A second prior art approach to clock distribution is to route the clock optically through optical fibers on the substrate. An optical clock signal is directed through the optical fiber to an optical receiver on the chip. The receiver converts the optical clock signal to an electrical clock signal that is distributed on the chip. Although this approach solved the skew, distribution, and electromagnetic noise problems encountered with the electrical clock distribution, attaching optical fibers to the substrate also had drawbacks.

First, optical fibers use valuable wiring real estate. Typically, electrical wiring lands are 2 mils wide. An optical fiber is 6-12 mils. Thus, each optical fiber uses three or four wiring channels creating blockages in the wiring layer and reducing the number of available wiring channels. Consequently, the number of layers required to wire the other signals between chips is increased. Furthermore, optical fibers do not bend easily. Thus, routing optical clocks to multiple locations quickly becomes unfeasible. Attaching optical fibers to the substrate is difficult, expensive, and the substrates are not reworkable.


It is the purpose of the invention to reduce clocking skew for integrated circuit chips on a substrate.

It is another purpose of the invention to improve clock distribution on a substrate having multiple integrated circuit chips.

It is another purpose of the invention to simplify clock distribution on integrated circuit chip packages.

It is a purpose of the invention to reduce integrated circuit chip clock sensitivity to electromagnetic noise.

It is another purpose of the invention to reduce the cost of clocking integrated circuit chips using an optical clocking scheme.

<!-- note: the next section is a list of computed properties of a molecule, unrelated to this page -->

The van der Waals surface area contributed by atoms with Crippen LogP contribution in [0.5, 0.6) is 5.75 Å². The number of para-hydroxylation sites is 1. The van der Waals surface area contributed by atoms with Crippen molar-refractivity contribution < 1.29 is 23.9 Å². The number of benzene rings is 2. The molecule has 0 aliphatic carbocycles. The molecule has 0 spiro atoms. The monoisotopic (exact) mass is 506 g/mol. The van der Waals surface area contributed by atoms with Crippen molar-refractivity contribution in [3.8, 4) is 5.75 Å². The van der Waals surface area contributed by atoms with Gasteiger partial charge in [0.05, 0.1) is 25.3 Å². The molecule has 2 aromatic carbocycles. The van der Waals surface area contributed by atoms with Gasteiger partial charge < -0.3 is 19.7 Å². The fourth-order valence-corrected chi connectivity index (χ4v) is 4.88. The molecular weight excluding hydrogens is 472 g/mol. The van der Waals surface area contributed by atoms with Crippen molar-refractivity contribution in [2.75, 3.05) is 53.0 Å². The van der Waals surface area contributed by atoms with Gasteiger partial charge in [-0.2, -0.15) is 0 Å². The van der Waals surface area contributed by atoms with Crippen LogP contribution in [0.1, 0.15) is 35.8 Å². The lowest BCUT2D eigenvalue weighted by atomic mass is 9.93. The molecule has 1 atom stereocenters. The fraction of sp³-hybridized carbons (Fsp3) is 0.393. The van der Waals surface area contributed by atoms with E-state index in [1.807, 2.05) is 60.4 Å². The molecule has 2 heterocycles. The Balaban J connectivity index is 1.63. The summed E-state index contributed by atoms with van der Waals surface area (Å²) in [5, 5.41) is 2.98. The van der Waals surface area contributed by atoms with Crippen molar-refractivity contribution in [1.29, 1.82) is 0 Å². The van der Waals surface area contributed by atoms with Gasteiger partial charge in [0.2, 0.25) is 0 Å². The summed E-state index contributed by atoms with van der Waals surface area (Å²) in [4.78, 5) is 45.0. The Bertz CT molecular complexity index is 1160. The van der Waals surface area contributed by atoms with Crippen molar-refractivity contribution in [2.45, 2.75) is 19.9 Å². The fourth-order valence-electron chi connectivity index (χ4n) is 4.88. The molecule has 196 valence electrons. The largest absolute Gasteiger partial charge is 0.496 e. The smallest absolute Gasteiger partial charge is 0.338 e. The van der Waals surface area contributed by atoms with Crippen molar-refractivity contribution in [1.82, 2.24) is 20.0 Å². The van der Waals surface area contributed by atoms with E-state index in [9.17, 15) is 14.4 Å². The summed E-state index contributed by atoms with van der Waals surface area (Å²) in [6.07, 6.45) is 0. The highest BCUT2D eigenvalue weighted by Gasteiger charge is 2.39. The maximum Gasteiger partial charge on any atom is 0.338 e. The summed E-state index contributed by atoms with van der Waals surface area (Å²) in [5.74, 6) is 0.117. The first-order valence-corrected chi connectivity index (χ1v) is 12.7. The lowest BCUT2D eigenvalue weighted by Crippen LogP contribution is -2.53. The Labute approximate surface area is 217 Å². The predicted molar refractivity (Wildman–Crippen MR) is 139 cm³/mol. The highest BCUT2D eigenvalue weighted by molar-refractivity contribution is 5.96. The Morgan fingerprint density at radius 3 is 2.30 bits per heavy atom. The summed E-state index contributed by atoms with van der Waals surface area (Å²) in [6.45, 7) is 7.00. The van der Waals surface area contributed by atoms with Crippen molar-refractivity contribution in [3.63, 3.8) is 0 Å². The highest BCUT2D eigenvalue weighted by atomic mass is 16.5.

It is another purpose of the invention to minimize the problems for electrical real estate associated with optical clocking schemes for integrated circuit chips.


The present invention is a method of clocking integrated circuit chips mounted on a substrate. A laser is pulsed at the intended clock rate. The pulsed laser strikes the bottom surface of the substrate. The laser passes through the substrate, pulsing optical receivers on one or more integrated circuit chips. Each receiver converts the laser pulses into electrical pulses that clock the chip.


FIG. 1 is a diagramatic representation of the preferred embodiment of the present invention.

FIG. 2 shows the absorption edges for ionic crystalline substrate material.

FIG. 3 shows the extinction coefficient verses light wavelength for several substrate dopant materials.


FIG. 1 diagramatically represents the integrated circuit chip clock assembly of the preferred embodiment of the present invention. An integrated circuit chip 10 with optical receivers 12 is mounted on a top surface 20 of a substrate 14. The substrate material may be glass ceramic or alumina (AL2 O3). A pulsed laser 16 broadcasts pulses of monochromatic light at a bottom surface 18 of the substrate 14. The laser 16 pulse rate is the selected clock rate. The laser pulses striking the substrate surface penetrate the substrate 14 and are diffused through the substrate 14. Diffused light emerging from the top side 20 of the substrate 14 strikes the chip's optical receivers 12. Each optical receiver 12 converts the pulsed-diffused light to an electrical clock pulse. The clock (pulses) is (are) redistributed electronically to the integrated circuits on the chip 10. If more than one integrated circuit chips 10 are mounted on the substrate 14, then the diffused light pulses strike optical receivers 12 on every integrated circuit chip 10 simultaneously.

The transmission medium (the substrate 14 material) must be of a material such that it passes enough diffused light from the pulsed laser 16 to the integrated circuit chip 10 sufficient to trigger the optical receiver 12. FIG. 2 shows the absorption edges for crystalline substrate materials. The laser wavelength must be chosen both to pass through the substrate with acceptable loss and to match the characteristic of the optical receiver (a function of silicon junction absorption). Typically, a loss of 99.99%, or less, is sufficient to trigger the optical receiver 12 and is, therefore, acceptable. Thus, for silicon based receivers, the preferred wavelength is between 400 and 1200 nm, as this wavelength has the best silicon junction absorption for triggering the receiver 12. Alumina, mullite, cordievite, and other ceramic substrates have no inherent absorption bands in this interval, and so are compatible substrate materials.